She hosts a podcast called Rebel Speaker that addresses her audience’s hot topics little bit by little bit. She also does regular Facebook Live videos that take advantage of that same knowledge. Whenever she puts her brand in the spotlight, it’s with the same intense Focus that’s earned her higher and higher coaching fees over the last 3 years and kept her practice full.


Similarly, Budget Nerd founder Mark Butler is so focused that his marketing is almost entirely internal. He doesn’t feel the need to be plastering his message all over social media or even regularly blogging. He knows what his target client needs, what they want, and how to deliver it to them in a way that generates new clients. Word of mouth marketing from his existing clients drives the engine.

It’s easy to think that more, more, more is the answer to all of your marketing questions but Focus allows you to truly focus on less-but-better.

Your turn: What message are you willing to stick with for the long haul?

5. Enthusiasm

Dacher Keltner’s research on power makes one thing clear: enthusiasm is the #1 predictor of who receives influence and power in a group. It’s the same with your business. If you allow your brand to be ecstatically enthusiastic about what it’s all about, people will pay attention.

My husband always says, “I love to listen to anyone geek out about something they love.” Let that be a lesson for the way you market your business. Geek out, go on a rant, rave with excitement, follow an idea down the rabbit hole.

Pay attention to when your Enthusiasm makes you shine. Pay attention to when it makes your brand and business shine. Recreate that light as often as possible.


Sue B. Zimmerman, Instagram expert and social media educator, has an infectious personality. Her enthusiasm for marketing small businesses seems to know no bounds! She seamlessly channels that into Instagram, live video, and live events — and her audience has grown massively because of it.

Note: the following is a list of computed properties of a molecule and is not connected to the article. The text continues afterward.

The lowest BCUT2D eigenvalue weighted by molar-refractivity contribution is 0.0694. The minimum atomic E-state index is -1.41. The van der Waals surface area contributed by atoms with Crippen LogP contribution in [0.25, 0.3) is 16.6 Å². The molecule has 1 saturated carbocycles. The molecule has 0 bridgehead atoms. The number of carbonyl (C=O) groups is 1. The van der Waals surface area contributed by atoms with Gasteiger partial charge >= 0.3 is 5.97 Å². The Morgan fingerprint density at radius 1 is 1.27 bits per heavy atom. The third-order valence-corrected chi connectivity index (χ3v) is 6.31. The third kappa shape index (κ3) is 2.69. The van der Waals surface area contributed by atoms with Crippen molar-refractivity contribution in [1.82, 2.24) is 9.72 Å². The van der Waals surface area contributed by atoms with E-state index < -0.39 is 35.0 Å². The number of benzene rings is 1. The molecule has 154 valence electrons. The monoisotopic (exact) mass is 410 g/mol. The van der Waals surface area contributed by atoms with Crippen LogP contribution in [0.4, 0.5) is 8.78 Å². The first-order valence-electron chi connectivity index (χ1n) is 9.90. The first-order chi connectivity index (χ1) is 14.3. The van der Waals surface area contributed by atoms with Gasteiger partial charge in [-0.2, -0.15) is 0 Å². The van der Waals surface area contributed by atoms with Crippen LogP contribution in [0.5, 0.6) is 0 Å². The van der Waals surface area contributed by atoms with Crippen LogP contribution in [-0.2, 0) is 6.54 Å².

Amanda Steinberg, founder & CEO of DailyWorth and WorthFM, has a fierce Enthusiasm driven by her mission to help women manage their money better. She’s relentless in her pursuit of learning, transformation, and better ways for engaging women on the topic of money. She’s used her Enthusiasm to find funding, break into the “boys’ club” of the financial world, amass over a million subscribers, and nurture relationships with major influencers.


L’Erin Alta, a spiritual guide for women in transition, has a soulful Enthusiasm. If you watch one of her videos or attend one of her events, you can’t help but be transfixed by her presence. L’Erin is conscious of her own power of Enthusiasm and channels that into soulful writing, a podcast, and videos that show her at her best. Her marketing is a beautiful blend of the authentic and strategic.

We’re enthusiastic at CoCommercial, too. We’re passionate about transforming today’s small business owners into tomorrow’s economic powerhouses. We have a vision for influencing public policy to better support freelancers, small business owners, and the self-employed. I talk about this mission as often as possible — though, possibly, not often enough — and, every time I do, we receive amazing comments, new referrals, and fresh perspectives inside our network.

Your turn: What message makes you shine?

It’s not the platform, the tactic, the frequency, or even the production value of the marketing you use that determines your success. Any “strategy” that starts there is bound to fail.

To put your brand & business in the spotlight, your strategy needs to start with authenticity grounded in openness, kindness, focus, perspective, and enthusiasm. Look back over the 5 questions I posed with each method and allow yourself to get creative about how you or your brand could show up and embody those qualities.

There is no right way to market your business, earn attention for your brand, or find the spotlight for your message.

There is only your way.